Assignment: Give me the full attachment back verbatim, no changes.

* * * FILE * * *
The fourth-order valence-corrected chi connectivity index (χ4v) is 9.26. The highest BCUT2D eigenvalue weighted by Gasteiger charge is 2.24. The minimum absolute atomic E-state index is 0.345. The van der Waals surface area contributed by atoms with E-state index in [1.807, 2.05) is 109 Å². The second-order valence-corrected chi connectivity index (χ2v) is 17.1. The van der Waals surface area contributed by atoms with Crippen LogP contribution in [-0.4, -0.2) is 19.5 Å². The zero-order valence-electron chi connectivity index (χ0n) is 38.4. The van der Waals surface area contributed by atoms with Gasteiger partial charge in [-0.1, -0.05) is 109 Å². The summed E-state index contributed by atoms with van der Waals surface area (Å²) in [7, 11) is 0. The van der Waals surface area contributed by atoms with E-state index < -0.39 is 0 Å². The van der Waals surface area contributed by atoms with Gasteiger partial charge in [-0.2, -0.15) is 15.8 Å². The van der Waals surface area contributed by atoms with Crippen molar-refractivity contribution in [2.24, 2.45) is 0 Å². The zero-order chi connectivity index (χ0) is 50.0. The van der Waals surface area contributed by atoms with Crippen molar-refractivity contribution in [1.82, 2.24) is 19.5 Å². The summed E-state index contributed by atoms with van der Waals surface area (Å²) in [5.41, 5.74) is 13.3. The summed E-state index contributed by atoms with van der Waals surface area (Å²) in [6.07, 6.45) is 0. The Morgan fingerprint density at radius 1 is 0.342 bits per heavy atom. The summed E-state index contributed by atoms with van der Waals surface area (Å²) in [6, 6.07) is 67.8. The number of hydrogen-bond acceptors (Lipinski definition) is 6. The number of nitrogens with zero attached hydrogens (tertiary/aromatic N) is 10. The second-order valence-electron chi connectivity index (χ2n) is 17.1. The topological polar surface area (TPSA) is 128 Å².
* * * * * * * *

The fourth-order valence-corrected chi connectivity index (χ4v) is 9.26. The highest BCUT2D eigenvalue weighted by Gasteiger charge is 2.24. The minimum absolute atomic E-state index is 0.345. The van der Waals surface area contributed by atoms with E-state index in [1.807, 2.05) is 109 Å². The second-order valence-corrected chi connectivity index (χ2v) is 17.1. The van der Waals surface area contributed by atoms with Crippen LogP contribution in [-0.4, -0.2) is 19.5 Å². The zero-order valence-electron chi connectivity index (χ0n) is 38.4. The van der Waals surface area contributed by atoms with Gasteiger partial charge in [-0.1, -0.05) is 109 Å². The summed E-state index contributed by atoms with van der Waals surface area (Å²) in [7, 11) is 0. The van der Waals surface area contributed by atoms with E-state index < -0.39 is 0 Å². The van der Waals surface area contributed by atoms with Gasteiger partial charge in [-0.2, -0.15) is 15.8 Å². The van der Waals surface area contributed by atoms with Crippen molar-refractivity contribution in [2.24, 2.45) is 0 Å². The zero-order chi connectivity index (χ0) is 50.0. The van der Waals surface area contributed by atoms with Crippen molar-refractivity contribution in [1.82, 2.24) is 19.5 Å². The summed E-state index contributed by atoms with van der Waals surface area (Å²) in [5.41, 5.74) is 13.3. The summed E-state index contributed by atoms with van der Waals surface area (Å²) in [6.07, 6.45) is 0. The Morgan fingerprint density at radius 1 is 0.342 bits per heavy atom. The summed E-state index contributed by atoms with van der Waals surface area (Å²) in [6, 6.07) is 67.8. The number of hydrogen-bond acceptors (Lipinski definition) is 6. The number of nitrogens with zero attached hydrogens (tertiary/aromatic N) is 10. The second-order valence-electron chi connectivity index (χ2n) is 17.1. The topological polar surface area (TPSA) is 128 Å².